I was 33 when this happened. I looked about 20. No makeup, no sleep, hair short, like a boys. When I was in the crash room rocking and praying they had to ask who I was, none of them thinking I was old enough or hysterical enough to be the mom. I'm pretty sure I was wearing an oversized t-shirt and an old pair of my hubby's sweats. That was my usual thing to sleep in. Yup, I was dressed for success. Like I cared.

I skipped the cafeteria and wandered into the gift shop. I bought a People magazine. It was their worst dressed celebrity issue and that was a stretch for my attention span. I went back into ICU and settled back in my very uncomfortable rocking chair. The sun was setting because I remember the slant of light in the room. The very quiet room except for respirators, monitors and IV pumps.

I rocked and stared at my still, silent beautiful baby and brushed his hair back or held onto his leg. It made me feel better to feel the warmth of his body. No matter how high tech weird all the stuff going into him looked, underneath, it was my baby boy.

I did not allow my mind to settle on anything. I would not let it wander into the dangerous territory of what was wrong with my son and what did it mean. Nope, I refused to go there. At this point, I just wanted my baby to get better so I could take him home. So my wandered, within the limits I set for it.

It's That Time of Year Again...

WARNING: This story is graphic and heartbreaking to most parents. It wasn't easy to write and it's not easy to read. I'll understand if you move on. :)

Twelve years ago on 9/15, my 5 month old son was having intractable seizures. Major, whole-body-jerking seizures. One of scariest things I've ever seen. I called my friend, the NICU nurse and off to the local ER we went. Brennan and I had been at that ER the night before because he wasn't acting "right". I just did not know what I was seeing~small, barely detectable seizures coming at a constant rate. He looked like he was smiling except for the drool. The doctor who checked him out that night treated me like a first time paranoid parent. He watched him for an hour off and on and sent us home. Bad decision, Doctor. Bad all around.

I spent the night wondering what was wrong with my baby. I know he was "off". He wasn't eating. (Duh, how can one suck during successive seizures). He wasn't sleeping though he seemed to doze. I dozed off at about 5am and when I woke up at 8am, I realized Brennan was still very, very off. His diaper wasn't wet. He still wasn't making eye contact. I felt foreboding music fill my head(seriously). Called my friend, jumped in the van and off we went.

He began the major seizures on the way. The local ER was in a word, clueless. They could not find a vein until my friend offered her skill. This kid was seizing his brains out, almost literally. I was standing by, praying that my child would be OK and feeling ill with a headache beginning to inch up from the back of my neck.

They found a vein in his head(yes his head). Poor baby was so out of it, he wasn't feeling anything. They got some ativan(sedative used as an anti-seizure med) on board, stopping the seizures for the moment. Next, was the ambulance ride to Children's Hospital, which actually knew what to do with a 5 month old. I had to ride in the front and couldn't really see Brennie in the back. I was scared witless and babbled to the driver. Some moronic people did not pull over even though the siren was on LOUD and the lights were flashing. If I could have moved things with my mind, the Asian couple in the U District would STILL be orbiting the moon.(I make mention they were Asian not out of prejudice but out of detail. This is how it plays in my head. This is how it has played in my head a zillion times. They were an elderly Asian couple who were confused by the ambulance in the intersection and the traffic.)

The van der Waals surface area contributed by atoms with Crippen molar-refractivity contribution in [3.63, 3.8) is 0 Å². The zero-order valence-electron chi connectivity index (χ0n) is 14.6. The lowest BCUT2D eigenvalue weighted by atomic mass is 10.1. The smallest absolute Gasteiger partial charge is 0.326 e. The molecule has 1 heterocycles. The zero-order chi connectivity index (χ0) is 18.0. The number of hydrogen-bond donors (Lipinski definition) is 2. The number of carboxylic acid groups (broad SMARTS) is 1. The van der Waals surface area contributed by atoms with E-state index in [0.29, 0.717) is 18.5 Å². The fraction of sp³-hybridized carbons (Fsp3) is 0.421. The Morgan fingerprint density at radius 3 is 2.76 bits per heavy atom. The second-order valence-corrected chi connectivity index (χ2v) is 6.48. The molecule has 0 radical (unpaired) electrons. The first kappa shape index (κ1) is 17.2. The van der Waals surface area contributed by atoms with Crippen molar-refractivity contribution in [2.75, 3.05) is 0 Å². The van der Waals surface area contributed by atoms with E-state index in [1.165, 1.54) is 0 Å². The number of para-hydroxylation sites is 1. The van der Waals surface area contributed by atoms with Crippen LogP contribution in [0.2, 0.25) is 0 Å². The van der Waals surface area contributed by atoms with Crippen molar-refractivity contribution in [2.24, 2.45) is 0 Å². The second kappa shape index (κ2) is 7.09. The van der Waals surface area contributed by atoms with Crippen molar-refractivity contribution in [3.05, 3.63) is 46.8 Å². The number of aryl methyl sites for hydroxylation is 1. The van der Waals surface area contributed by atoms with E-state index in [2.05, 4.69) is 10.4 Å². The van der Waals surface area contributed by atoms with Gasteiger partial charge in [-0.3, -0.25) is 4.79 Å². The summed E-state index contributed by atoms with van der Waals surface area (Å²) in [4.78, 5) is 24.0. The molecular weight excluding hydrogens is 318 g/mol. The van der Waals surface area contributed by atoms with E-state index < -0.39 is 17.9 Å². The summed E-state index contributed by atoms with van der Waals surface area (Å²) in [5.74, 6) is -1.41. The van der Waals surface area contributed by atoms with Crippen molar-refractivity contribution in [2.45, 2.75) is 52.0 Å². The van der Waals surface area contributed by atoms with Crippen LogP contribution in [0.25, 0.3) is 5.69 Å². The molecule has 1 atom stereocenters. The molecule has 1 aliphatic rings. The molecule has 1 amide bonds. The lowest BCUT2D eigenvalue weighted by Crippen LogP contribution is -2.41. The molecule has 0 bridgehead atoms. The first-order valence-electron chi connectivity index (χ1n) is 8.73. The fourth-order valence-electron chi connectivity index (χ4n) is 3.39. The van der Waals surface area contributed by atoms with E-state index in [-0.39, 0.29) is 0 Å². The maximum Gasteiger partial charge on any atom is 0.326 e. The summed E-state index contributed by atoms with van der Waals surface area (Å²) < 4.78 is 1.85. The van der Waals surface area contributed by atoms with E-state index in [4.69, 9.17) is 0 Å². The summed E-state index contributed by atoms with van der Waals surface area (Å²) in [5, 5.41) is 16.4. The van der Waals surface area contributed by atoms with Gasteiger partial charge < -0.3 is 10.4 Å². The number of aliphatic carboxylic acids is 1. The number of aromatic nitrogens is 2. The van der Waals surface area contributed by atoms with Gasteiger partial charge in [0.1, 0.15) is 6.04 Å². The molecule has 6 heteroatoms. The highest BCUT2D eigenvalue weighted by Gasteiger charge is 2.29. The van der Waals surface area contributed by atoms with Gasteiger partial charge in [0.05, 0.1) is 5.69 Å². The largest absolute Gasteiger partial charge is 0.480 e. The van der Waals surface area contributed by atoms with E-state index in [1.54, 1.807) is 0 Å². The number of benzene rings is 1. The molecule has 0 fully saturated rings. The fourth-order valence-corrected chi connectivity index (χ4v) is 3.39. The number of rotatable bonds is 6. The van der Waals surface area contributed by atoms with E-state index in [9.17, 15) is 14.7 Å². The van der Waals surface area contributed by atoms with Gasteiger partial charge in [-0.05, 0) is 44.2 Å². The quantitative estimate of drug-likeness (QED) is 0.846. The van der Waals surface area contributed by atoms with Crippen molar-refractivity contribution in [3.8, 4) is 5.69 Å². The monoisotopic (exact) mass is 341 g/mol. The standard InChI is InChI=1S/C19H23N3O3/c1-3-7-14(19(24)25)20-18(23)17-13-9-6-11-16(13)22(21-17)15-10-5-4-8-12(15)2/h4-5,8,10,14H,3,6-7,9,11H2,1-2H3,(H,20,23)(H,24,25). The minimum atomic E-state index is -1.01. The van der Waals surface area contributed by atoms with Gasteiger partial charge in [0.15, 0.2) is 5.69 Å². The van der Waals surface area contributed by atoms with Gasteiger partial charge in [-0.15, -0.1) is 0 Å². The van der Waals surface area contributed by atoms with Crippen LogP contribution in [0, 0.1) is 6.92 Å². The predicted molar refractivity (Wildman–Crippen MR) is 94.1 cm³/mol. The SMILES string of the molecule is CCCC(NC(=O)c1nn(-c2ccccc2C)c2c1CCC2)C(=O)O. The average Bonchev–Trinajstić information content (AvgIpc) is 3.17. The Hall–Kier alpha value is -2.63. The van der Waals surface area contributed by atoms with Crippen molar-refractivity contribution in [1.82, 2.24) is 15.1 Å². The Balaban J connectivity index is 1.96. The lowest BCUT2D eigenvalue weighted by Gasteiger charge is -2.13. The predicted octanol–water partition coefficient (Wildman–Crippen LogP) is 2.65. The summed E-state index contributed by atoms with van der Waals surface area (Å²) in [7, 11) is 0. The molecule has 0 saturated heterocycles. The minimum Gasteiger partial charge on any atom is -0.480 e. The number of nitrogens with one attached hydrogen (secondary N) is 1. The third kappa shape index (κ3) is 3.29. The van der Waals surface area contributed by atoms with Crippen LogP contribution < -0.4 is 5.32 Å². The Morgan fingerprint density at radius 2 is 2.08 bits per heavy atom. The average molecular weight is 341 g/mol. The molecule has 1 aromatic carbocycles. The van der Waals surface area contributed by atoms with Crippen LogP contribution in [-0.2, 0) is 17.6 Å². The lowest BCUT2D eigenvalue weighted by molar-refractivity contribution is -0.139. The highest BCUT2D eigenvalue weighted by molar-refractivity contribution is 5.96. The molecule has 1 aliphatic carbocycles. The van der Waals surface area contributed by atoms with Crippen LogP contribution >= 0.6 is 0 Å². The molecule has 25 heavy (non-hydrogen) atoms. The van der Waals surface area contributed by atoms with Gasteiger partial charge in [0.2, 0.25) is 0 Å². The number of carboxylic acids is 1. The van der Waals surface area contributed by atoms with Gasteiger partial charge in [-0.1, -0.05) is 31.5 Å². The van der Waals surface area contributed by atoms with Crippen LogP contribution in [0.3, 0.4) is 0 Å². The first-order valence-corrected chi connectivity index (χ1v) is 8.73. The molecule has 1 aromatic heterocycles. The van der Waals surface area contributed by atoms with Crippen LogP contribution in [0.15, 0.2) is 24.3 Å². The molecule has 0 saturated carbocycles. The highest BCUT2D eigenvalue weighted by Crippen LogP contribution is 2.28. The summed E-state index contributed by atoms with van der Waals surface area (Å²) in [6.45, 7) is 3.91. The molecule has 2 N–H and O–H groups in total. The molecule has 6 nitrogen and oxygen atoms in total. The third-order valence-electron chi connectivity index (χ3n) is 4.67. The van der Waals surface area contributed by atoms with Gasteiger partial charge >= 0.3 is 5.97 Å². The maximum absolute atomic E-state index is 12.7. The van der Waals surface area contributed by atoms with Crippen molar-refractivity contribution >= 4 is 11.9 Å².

This entire time I was almost outside of my own head. It's happening. I feel it happening. My eyes see it happening. My brain kept screaming, "This is NOT happening!!" Almost as if I was in 2 dimensions at the same time. Or as if part of my brain was floating above myself, watching it all from above. Surreal can't even begin to describe how I felt.

The ambulance backed into Children's trauma bay. Brennan had started seizing again and they rushed him into the crash room. I was asked again about how my son came to be seizing at Children's. I told them basically what I have described here. The social worker asked me if I had been okay when they had sent us home the night before from the local ER. I vehemently shook my head. I told them I felt something had been off about Brennan for months, mostly the past few weeks. I knew he was off the past 18 hours. I went over this story in more detail several times. George(kid's dad) and my friend were there. They watched as the 7 doctors worked on Brennan. I was out of the way in a rocking chair praying my heart out. I had a really bad headache by now, but I ignored it.

September 15, 1995~the day my world broke into pieces, I just didn't know it yet.

They did a cut-down on Brennan's chest and poured 9 medications into him(seriously 9). He had to be placed on a respirator because the meds caused him to be unable to breath on his own. He lay on the big gurney, with several iv's going in, hooked to a respirator, as unconscious as one can be and still be alive. He looked dead. To me, he looked dead. That is how I remember it. It is still a crystal clear image in my head. Permanently imprinted on my hippocampus for all time. May be continued another time... (This is only the beginning of 5 month journey to my angel's death. This is 10 hours of a 48 hour emergency and 7 days in the ICU....)